3. Hi George -Good luck with your upcoming procedure . One important thought on the return is that practicing your ground strokes , is not practicing your return of serve ! Sure its going to be a ground stroke , but the incoming angle of attack and flight shape (spin ) are in no way equivalent to processing and responding to an opponents rallying stroke . Do YOU practice your return of serve ? I’m willing to bet that most of you don’t do it as a separate , dedicated , skill developing practice module . Set aside time in your practice to have a friend or teaching pro serve balls to you at different speeds, spins and with varying placements . The server gets two chances you get only one! If you want to be a great competitor practice your returning skills twice as much as you do your serve and check out my book NET NOTES( common sense ideas to lift your game) available on Amazon

    Howie, I must be one of the rare play who DO practice returns. Thanks. George

  4. George, hope all goes well with your medical procedures and that you may find the answers from your doctors. The receiver has to learn to “read” the serve early and to react quickly. How far back or forward in relation to the baseline, your start position should be depends on several factors. 1) How hard the opponent serves 2) How much spin is used 3) Whether you are returning a first or second serve 4) The tactical situation at a given time during the match There are times when the receiver should also force the server to try something better, which in turn will result in more faults. The receiver might try running around short serves to the backhand, come in behind second serves, or dink/ spin/ lob a few returns. Just don’t get into the habit of playing every return the same way, making it easy for the opponents to see the pattern. Wishing everyone a happy, healthy New Year!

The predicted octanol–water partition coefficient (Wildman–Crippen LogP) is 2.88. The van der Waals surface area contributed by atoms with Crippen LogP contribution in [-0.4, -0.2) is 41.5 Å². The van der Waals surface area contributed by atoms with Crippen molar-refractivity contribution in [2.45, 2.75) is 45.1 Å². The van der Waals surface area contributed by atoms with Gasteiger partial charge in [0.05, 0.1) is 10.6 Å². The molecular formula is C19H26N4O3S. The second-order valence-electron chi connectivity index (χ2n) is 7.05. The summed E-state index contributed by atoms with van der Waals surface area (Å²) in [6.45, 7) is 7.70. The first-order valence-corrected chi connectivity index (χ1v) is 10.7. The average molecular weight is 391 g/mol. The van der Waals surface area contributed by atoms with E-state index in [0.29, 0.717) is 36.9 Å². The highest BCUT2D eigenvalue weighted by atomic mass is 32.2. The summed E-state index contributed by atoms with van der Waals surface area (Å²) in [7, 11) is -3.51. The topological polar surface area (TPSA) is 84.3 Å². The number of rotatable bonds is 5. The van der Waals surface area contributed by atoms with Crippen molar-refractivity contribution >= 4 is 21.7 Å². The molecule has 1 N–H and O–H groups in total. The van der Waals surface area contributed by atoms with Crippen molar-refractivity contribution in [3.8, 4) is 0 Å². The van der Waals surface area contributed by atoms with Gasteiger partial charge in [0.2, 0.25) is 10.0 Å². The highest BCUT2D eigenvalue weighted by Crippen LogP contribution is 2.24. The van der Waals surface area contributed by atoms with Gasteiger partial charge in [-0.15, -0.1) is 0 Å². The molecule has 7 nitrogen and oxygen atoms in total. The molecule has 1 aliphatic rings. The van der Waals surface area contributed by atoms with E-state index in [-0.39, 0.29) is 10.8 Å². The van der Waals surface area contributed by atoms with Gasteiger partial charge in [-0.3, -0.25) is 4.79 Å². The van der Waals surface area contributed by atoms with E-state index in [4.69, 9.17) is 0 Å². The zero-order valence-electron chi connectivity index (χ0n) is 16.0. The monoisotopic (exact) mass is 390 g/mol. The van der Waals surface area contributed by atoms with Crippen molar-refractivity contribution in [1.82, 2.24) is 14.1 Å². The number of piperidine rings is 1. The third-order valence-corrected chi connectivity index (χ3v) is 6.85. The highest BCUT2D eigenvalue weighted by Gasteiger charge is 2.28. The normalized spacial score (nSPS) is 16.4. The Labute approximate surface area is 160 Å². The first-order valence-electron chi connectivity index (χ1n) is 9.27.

Glenn, yes, Variety is the spice of tennis life! Thanks. George

  5. George, good luck with your heart procedures, and great photo of the Dartmouth legend, Chuck Kinyon! One key for service returns is Get the Ball in Play!!!….even if it’s a fairly pedestrian lob…make your opponents hit another shot.

    Scoot, thanks and my Legend mentor, Roy Emerson says “Never miss a return of serve.” george

  6. George,
    All the best in you medical procedures and for the New Year!
    Regarding return of serve, I always remember the advice of the great Jim Whiting who said, particularly on a hard court, when someone is consistently serving a big serve: “think half volley, not a full stroke. You don’t have the time and just getting it back, short and low, can be a way to throw your opponent off.”
    Again, all the best.
    Phil

    Phil, good perspective. thanks, george

  7. George, Hope you are doing well and recovering rapidly! On a return of serve I agree with previous comments, but especially Phil Rockwell’s. Many times I’ve played some young, big-serving player who seems to think he is going to knock me off the court with their big serve. By just blocking the ball back and making them play some mid-court ball without much pace, they are thrown off and usually try to hit a big shot which they usually miss ’cause they never practice it. So predictable! 🙂

    Mike, i used Phil’s advice the very next day! thanks, george